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NEW AND IMPROVED TAX-ADVANTAGED WAYS TO SAVE
FOR A CHILD'S EDUCATION
If you have young children, you have probably
already tried to get a sense of how much it will cost you to send
your kids to college. When putting together a strategy for
saving for your child's education, following these three steps will
help you reach your goal:
Start saving for your child's college
education as soon as possible, even if you can only afford to put
away a small amount of money each month.
Set aside a certain amount of money on a
monthly basis. Otherwise, it's unlikely you'll have enough
money saved when it's time to pay your child's college education.
Segregate the money earmarked for college from
your other savings accounts. Consider contributing to
either an Education Savings Account or a 529 Plan, since these
accounts grow tax-free.
EDUCATION SAVINGS ACCOUNTS
Under the current rules, you can contribute up to
$2,000 per child per year into an Education Savings Account (ESA).
Amounts contributed grow tax-free, as long as any money withdrawn
from the ESA is used to pay for qualified post-secondary education
expenses, or for private elementary school and high school tuition as well.
Income Limitation: Unfortunately,
single taxpayers whose adjusted gross income (AGI) exceeds $110,000
and married couples whose AGI exceeds $220,000 aren't eligible to
contribute to an ESA. Plus, allowable contributions are limited
for single taxpayers whose AGI exceeds $95,000 and for married
couples whose AGI exceeds $190,000.
Planning Opportunity: Amounts
contributed into an ESA don't need to be made by the child's
parents. If your income exceeds the threshold indicated above,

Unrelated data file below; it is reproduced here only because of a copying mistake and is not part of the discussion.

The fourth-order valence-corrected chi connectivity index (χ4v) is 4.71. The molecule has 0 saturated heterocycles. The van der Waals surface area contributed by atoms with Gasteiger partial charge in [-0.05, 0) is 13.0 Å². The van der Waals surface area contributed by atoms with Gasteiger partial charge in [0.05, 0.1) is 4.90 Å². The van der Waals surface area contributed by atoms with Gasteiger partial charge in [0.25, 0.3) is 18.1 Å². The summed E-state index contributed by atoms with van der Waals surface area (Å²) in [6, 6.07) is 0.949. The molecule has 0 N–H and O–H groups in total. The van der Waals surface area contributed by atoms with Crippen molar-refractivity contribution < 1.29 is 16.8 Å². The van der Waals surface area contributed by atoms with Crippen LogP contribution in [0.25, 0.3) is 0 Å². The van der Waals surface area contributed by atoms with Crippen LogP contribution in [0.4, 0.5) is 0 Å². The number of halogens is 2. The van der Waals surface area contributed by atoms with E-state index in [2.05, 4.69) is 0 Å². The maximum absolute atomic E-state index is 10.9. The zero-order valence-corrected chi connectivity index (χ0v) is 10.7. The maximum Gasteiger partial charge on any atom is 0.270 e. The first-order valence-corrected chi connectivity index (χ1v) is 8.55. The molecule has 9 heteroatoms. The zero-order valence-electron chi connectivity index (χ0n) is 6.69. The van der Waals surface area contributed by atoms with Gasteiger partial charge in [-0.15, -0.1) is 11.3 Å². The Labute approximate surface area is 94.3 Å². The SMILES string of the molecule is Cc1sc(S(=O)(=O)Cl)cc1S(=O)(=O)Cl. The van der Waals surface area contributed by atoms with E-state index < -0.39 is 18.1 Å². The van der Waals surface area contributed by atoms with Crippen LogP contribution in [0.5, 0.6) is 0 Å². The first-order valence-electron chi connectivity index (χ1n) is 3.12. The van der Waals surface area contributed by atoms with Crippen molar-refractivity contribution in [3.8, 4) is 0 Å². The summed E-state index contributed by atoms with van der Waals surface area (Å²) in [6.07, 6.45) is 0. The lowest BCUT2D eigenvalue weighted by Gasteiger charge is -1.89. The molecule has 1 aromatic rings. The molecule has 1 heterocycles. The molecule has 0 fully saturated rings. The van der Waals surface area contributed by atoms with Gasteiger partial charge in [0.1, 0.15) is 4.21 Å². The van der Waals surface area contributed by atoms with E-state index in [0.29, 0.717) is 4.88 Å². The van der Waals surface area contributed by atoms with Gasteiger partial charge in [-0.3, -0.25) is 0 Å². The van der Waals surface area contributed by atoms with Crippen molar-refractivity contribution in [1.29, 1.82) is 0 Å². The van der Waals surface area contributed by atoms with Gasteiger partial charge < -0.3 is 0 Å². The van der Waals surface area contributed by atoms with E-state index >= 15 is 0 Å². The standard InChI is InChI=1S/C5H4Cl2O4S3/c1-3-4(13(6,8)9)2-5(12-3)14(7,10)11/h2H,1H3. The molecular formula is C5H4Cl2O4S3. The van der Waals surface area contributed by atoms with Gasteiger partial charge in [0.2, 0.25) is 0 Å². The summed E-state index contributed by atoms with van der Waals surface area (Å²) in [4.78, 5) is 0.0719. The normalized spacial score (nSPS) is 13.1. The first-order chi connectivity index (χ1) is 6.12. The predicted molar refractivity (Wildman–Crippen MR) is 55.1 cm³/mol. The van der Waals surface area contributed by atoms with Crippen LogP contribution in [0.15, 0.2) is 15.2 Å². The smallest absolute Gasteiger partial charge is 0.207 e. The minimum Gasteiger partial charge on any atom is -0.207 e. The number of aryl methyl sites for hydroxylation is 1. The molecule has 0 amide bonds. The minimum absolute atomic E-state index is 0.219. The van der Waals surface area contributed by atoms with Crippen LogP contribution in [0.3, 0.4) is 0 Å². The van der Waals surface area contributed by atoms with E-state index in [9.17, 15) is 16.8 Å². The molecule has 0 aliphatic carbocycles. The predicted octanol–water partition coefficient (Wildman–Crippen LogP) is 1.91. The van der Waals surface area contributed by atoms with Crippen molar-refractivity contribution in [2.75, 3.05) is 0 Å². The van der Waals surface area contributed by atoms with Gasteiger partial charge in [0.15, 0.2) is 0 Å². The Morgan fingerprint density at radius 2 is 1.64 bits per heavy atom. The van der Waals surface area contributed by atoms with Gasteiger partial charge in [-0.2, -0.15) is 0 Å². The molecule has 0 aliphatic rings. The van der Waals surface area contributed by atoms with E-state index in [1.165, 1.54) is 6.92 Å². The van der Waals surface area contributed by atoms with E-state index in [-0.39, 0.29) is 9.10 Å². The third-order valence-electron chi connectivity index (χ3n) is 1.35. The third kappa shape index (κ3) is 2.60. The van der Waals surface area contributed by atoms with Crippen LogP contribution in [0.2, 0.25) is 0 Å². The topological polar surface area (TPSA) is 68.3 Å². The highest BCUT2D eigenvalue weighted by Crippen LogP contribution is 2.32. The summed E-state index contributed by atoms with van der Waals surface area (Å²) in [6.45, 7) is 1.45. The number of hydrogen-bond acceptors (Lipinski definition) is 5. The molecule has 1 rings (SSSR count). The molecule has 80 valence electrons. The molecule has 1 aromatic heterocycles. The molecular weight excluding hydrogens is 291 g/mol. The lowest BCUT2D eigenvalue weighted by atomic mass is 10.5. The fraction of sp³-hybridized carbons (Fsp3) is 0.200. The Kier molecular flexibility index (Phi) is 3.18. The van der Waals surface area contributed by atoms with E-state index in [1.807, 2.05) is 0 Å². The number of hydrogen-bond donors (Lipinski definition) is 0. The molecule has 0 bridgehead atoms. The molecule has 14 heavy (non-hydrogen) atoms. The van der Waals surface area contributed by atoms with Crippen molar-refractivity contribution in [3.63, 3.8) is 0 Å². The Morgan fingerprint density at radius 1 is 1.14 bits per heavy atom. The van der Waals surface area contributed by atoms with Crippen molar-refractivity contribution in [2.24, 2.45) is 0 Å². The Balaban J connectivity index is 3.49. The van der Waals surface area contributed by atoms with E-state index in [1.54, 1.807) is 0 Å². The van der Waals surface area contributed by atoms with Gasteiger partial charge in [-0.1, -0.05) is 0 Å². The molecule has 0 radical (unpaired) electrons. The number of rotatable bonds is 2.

ask somebody else, such as a grandparent, sibling, aunt or uncle, or
friend, to contribute $2,000 into an ESA on behalf of each of your children.
Beware: Before investing money into
an ESA, however, try to figure out how your financial aid package
might be impacted.
THE NEW AND IMPROVED 529 COLLEGE SAVINGS PLAN
Recently, 529 Plans got better. Below is a
summary of the current rules for 529 Plans:
Individuals can contribute up to $55,000 per
child into a 529 Plan in a single year. If you contribute $55,000 in
one year, however, you need to wait at least five years before making
additional contributions to the plan. And if you contribute
more than $11,000 in any one year, make sure to file a gift tax
return (Form 709) with the IRS. (Married couples can contribute
up to $110,000 per child into a 529 Plan in a single year.)
The money invested grows tax-free, as long as any
distributions from the 529 account are used for qualified higher
education expenses. (Starting in 2011, the money withdrawn from
a 529 Account may be taxable once again.)
Each state designated one financial institution
to administer their plan. That means that you can open 529
accounts with any of the large financial institutions. You can
contribute to any state's program, regardless of where you live or
where you child ends up attending college.